Pope to visit Canada, part of apology aims for church abuse
VATICAN CITY (AP) — Pope Francis, struggling with a bad knee, is going ahead with plans to visit Canada this summer so he can apologize in person for abuse suffered by Indigenous peoples at the hands of the Catholic church.
The Vatican on Friday announced that Francis will head to Canada on July 24 and visit Edmonton, Quebec and Iqaluit, a small town where about half the population is Inuit, before returning to Rome on July 30.
Last month, Francis made a historic apology for abuses in Canada’s church-run residential schools. He said he wanted to go to Canada to deliver the apology personally to survivors of misguided Catholic missionary zeal.
Vatican spokesman Matteo Bruni said Francis was “accepting the invitation of the civil and ecclesiastical authorities and the Indigenous communities” in making what the Holy See termed an “apostolic journey.”
The Vatican said details of the Canada trip would be made public in the coming weeks. Canadian bishops said the pope was expected to visit the site of a former residential school, as well as “other locations of particular significance.”
The Canada trip is being limited in scope geographically because of the pope’s health problems. “Given the vast landscape of Canada, the limited time for the visit and considering the health of the 85-year-old pontiff,” only three communities will serve as a base for the trip, the Canadian Conference of Catholic Bishops said in a statement.
“The locations will limit travel for the Holy Father while still allowing an opportunity for both intimate and public encounters, drawing on participation from all regions of the country,” the statement said.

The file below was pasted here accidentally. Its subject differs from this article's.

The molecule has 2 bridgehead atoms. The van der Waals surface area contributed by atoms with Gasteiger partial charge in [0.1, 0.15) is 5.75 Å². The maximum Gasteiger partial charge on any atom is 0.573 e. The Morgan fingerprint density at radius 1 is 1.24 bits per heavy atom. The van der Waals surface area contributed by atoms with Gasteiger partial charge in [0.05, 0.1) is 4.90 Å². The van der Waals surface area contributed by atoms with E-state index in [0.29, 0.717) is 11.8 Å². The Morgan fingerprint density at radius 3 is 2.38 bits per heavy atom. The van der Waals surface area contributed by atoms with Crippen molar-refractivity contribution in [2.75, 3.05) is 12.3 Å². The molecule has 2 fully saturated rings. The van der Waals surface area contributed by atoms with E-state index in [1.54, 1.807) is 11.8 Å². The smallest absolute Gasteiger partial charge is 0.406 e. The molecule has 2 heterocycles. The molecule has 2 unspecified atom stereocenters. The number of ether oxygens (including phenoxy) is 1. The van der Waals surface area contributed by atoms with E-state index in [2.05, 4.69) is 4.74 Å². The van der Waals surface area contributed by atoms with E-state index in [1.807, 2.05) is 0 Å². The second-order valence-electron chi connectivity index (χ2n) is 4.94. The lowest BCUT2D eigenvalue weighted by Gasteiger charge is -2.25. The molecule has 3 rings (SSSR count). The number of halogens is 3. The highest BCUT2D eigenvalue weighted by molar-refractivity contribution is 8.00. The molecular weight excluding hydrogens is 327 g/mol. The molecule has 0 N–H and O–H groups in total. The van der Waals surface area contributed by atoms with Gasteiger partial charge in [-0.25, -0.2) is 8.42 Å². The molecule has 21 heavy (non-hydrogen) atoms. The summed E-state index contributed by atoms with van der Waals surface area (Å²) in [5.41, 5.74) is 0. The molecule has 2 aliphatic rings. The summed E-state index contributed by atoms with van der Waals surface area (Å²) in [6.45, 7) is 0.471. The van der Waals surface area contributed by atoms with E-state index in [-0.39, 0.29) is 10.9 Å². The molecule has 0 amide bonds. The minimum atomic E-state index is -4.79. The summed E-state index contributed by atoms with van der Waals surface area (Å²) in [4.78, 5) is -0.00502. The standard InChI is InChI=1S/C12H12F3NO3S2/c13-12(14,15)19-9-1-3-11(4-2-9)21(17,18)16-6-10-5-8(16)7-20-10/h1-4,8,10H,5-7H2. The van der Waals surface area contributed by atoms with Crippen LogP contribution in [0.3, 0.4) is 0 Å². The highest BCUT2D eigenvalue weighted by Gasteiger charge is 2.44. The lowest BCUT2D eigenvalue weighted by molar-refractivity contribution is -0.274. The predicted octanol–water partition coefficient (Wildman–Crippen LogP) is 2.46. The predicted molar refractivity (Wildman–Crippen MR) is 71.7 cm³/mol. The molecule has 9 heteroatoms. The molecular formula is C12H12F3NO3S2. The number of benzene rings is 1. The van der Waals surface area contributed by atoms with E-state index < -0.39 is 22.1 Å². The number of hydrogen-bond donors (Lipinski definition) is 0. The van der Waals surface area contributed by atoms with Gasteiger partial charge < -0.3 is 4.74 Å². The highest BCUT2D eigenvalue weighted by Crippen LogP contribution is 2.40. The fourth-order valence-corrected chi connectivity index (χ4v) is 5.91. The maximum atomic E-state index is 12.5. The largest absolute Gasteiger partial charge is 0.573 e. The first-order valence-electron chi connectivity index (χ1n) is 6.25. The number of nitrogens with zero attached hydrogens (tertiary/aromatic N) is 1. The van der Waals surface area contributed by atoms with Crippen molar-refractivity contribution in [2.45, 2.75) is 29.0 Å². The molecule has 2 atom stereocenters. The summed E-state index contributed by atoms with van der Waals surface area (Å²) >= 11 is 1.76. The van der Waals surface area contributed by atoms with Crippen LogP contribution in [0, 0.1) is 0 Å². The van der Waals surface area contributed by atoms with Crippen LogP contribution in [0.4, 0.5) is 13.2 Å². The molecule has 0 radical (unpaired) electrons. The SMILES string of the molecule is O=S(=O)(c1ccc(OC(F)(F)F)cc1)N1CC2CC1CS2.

With the Canada trip, Francis, 85, will be testing his stamina. After weeks of limping badly due to what the Vatican has said is a badly strained knee ligament, Francis began arriving at some public appearances in a wheelchair, although on Sunday he did stand at a window of the Apostolic Palace to greet the pilgrims and tourists in St. Peter’s Square.
As the Vatican confirmed the trip, Francis used a wheelchair while making a public appearance in a Vatican auditorium. He used his speech to members of an Italian aviation agency to once again decry the war in Ukraine.
Even before the Canadian trip, he’ll face another mobility challenge. In early July, he is scheduled to go to Congo and South Sudan, a trip he hopes will foster reconciliation.
Recently, authorities in Lebanon said a hoped-for June visit by the pope wouldn’t happen.
Catholic bishops in Canada welcomed the announcement that Francis was coming to their country.
“We are immensely grateful that the Holy Father has accepted our invitation to continue the journey of healing and reconciliation with Indigenous Peoples of this land,” Bishop Raymond Poisson, president of the Canadian bishops’ conference said.
Poisson added: “We pray for the health of the Holy Father as we undertaking the intensive planning for this historic visit.”
On April 1, while Indigenous representatives visited the Vatican for private encounters with Francis, the pontiff voiced “sorrow and shame” for the abuse and lack of respect for Indigenous identities, culture and spiritual values in the residential school system.
Edmonton is home to the second-largest number of Indigenous Peoples who live in urban Canadian centers. In a reference to the sad legacy of abuse, the conference noted that “in addition, 25 residential schools were located in Alberta, the most of any province or territory in Canada.”
During the pope’s meetings with Indigenous delegates at the Vatican, Inuit delegates invited him to visit the northern reaches of Canada.
The bishops said a Quebec City stop would provide a hub for Indigenous peoples of eastern Canada who want to see the pope.
The region also is home of one of the oldest pilgrimage sites in North America, St. Anne-de-Beaupre.’
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